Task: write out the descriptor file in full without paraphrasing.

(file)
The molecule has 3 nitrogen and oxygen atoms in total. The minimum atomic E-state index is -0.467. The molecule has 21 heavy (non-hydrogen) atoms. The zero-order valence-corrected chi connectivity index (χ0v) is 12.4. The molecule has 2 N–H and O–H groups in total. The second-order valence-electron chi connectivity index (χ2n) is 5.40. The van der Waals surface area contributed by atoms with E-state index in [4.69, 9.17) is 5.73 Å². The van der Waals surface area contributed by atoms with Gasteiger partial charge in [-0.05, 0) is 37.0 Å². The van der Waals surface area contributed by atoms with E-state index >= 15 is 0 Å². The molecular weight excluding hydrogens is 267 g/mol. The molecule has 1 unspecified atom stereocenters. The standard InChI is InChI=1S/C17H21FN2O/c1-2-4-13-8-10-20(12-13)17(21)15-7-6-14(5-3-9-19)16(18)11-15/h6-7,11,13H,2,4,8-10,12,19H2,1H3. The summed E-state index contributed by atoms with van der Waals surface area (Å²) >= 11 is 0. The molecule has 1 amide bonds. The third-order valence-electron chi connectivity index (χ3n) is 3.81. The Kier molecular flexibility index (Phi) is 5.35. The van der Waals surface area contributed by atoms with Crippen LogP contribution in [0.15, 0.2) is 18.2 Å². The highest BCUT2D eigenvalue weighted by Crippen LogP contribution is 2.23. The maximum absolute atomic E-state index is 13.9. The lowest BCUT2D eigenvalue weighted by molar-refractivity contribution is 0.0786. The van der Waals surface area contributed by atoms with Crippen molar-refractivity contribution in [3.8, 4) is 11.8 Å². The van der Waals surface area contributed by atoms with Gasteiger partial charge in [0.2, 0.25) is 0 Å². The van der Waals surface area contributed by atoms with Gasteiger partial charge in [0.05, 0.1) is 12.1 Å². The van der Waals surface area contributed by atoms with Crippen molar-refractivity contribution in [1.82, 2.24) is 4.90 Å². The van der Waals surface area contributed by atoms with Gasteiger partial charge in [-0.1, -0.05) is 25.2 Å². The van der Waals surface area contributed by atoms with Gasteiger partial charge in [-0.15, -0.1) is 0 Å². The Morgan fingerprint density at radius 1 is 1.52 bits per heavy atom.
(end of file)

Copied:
The molecule has 3 nitrogen and oxygen atoms in total. The minimum atomic E-state index is -0.467. The molecule has 21 heavy (non-hydrogen) atoms. The zero-order valence-corrected chi connectivity index (χ0v) is 12.4. The molecule has 2 N–H and O–H groups in total. The second-order valence-electron chi connectivity index (χ2n) is 5.40. The van der Waals surface area contributed by atoms with E-state index in [4.69, 9.17) is 5.73 Å². The van der Waals surface area contributed by atoms with Gasteiger partial charge in [-0.05, 0) is 37.0 Å². The van der Waals surface area contributed by atoms with E-state index >= 15 is 0 Å². The molecular weight excluding hydrogens is 267 g/mol. The molecule has 1 unspecified atom stereocenters. The standard InChI is InChI=1S/C17H21FN2O/c1-2-4-13-8-10-20(12-13)17(21)15-7-6-14(5-3-9-19)16(18)11-15/h6-7,11,13H,2,4,8-10,12,19H2,1H3. The summed E-state index contributed by atoms with van der Waals surface area (Å²) >= 11 is 0. The molecule has 1 amide bonds. The third-order valence-electron chi connectivity index (χ3n) is 3.81. The Kier molecular flexibility index (Phi) is 5.35. The van der Waals surface area contributed by atoms with Crippen LogP contribution in [0.15, 0.2) is 18.2 Å². The highest BCUT2D eigenvalue weighted by Crippen LogP contribution is 2.23. The maximum absolute atomic E-state index is 13.9. The lowest BCUT2D eigenvalue weighted by molar-refractivity contribution is 0.0786. The van der Waals surface area contributed by atoms with Crippen molar-refractivity contribution in [3.8, 4) is 11.8 Å². The van der Waals surface area contributed by atoms with Gasteiger partial charge in [0.2, 0.25) is 0 Å². The van der Waals surface area contributed by atoms with Gasteiger partial charge in [0.05, 0.1) is 12.1 Å². The van der Waals surface area contributed by atoms with Crippen molar-refractivity contribution in [1.82, 2.24) is 4.90 Å². The van der Waals surface area contributed by atoms with Gasteiger partial charge in [-0.1, -0.05) is 25.2 Å². The van der Waals surface area contributed by atoms with Gasteiger partial charge in [-0.15, -0.1) is 0 Å². The Morgan fingerprint density at radius 1 is 1.52 bits per heavy atom.